illustrations versus words

Mary Corbet made an interesting observation the other day. She pointed out that many older instructional embroidery books have many more words and few diagrams/photos, whereas newer embroidery instructional embroidery books have many diagrams/photos and fewer words.

This is quite true. I think about one of my favourite old stitch dictionaries (published in 1934), Mary Thomas’s Dictionary of Embroidery Stitches, and it has many words, and few diagrams.

Contemporary stitch dictionaries, such as mine and the A-Z books by Country Bumpkin, tend to have many diagrams and fewer words. When I write my books, I have both words and diagrams, as I know that some people are visual learners, who learn better through seeing things, and some are verbal learners, who learn better through words. But while I still have words, the ratio of words to images is much lower than in old embroidery books.

So why is there such a difference between older books and contemporary stitch dictionaries?

As a book designer, who is involved in the production of books, I wonder if it was simply a matter of cost. Before the introduction of digital book design and production processes, it was an expensive process to put pictures into books, whether illustrations or photographs.

I know that many people say that they find it much easier to learn by being shown something, instead of having it described to them. A visual book is therefore closer to a class, and being actually shown something. I suspect this makes it much easier for many people to learn.

When I first started out in book design, all illustrations needed to be scanned on a drum scanner. Photos could be drum scanned for those presented as prints, or for a better result, slides (positives) would be scanned. Scanning negatives tends to make strange things happen with colour, so using positives was a more successful way of doing it.

If anything about the image needed to be edited, it was a job that generally required a highly skilled retoucher to make any changes.

The scanned images would then be inserted into the layout.

Before scanning, pictures were part of an even more intensive process. But I’m too young to know much about that! :-)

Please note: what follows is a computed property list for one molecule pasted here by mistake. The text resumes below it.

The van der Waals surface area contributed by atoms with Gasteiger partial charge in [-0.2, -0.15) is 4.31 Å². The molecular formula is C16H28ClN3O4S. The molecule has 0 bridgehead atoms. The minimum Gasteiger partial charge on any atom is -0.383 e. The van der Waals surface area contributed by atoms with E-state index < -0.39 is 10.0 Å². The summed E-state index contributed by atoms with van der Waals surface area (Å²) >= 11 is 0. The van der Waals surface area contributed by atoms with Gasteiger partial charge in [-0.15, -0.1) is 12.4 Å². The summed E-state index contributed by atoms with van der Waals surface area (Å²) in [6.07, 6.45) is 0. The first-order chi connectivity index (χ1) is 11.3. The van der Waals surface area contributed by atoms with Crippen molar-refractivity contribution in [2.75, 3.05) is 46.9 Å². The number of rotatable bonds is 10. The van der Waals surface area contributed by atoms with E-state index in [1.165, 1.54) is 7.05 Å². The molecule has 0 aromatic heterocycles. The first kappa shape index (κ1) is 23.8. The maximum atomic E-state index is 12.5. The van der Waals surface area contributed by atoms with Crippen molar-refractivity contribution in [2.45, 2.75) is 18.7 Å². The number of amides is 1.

So putting images into books was a labour intensive, and therefore expensive process.

These days, when I put a book together, I use my digital camera for photos, plug it in and upload the images onto my computer. I can then place them into my layout. It is a quick and easy process.

I create my illustrations on my computer using Adobe Illustrator. As I have been doing this for years, for me it is now a reasonably quick process, though some of the diagrams for “Ukrainian Drawn Thread Embroidery” took me all day – and that’s no exaggeration!

Having digital illustrations means that they can easily be edited and for step-by-steps, previous diagrams can be used and built upon for the next step.

Comparatively, using images these days is a quick and easy process, and therefore much cheaper.

So, I wonder if it was very much a question of economics that older books have more words and fewer images, and newer books have fewer words and more images. Many people like images, and with the improvement of technology, we are fortunate that they are much more cost effective to include in instructional embroidery books.

2 comments to illustrations versus words

  • Ah, the bad ol’ days when we laid photos into the spaces provided in a typeset layout (film positive) and then tacked them down and put each page into a KODAK imagemaker machine and photographed the whole layout, whited out edges, tape marks (they were always zig-zag and showed up horribly on the film), bugs, pencil marks, made negatives and then developed the film burning it onto four metal plates (four colours – cyan, magenta, yellow and black) for the press, make a matchprint to see that everything was just right before printing.
    I think you’re right – it must have been a matter of cost.
    Boy, I sure don’t miss those days spent in the darkroom…

  • Yes, when you think of engraving on a drum, or preparing screens, it seems more than likely that much of the reason is sheer economics. I remember being told by an academic writer I know “Never agree to produce camera-ready copy!”, and I suspect that was based on experience with diagrams!

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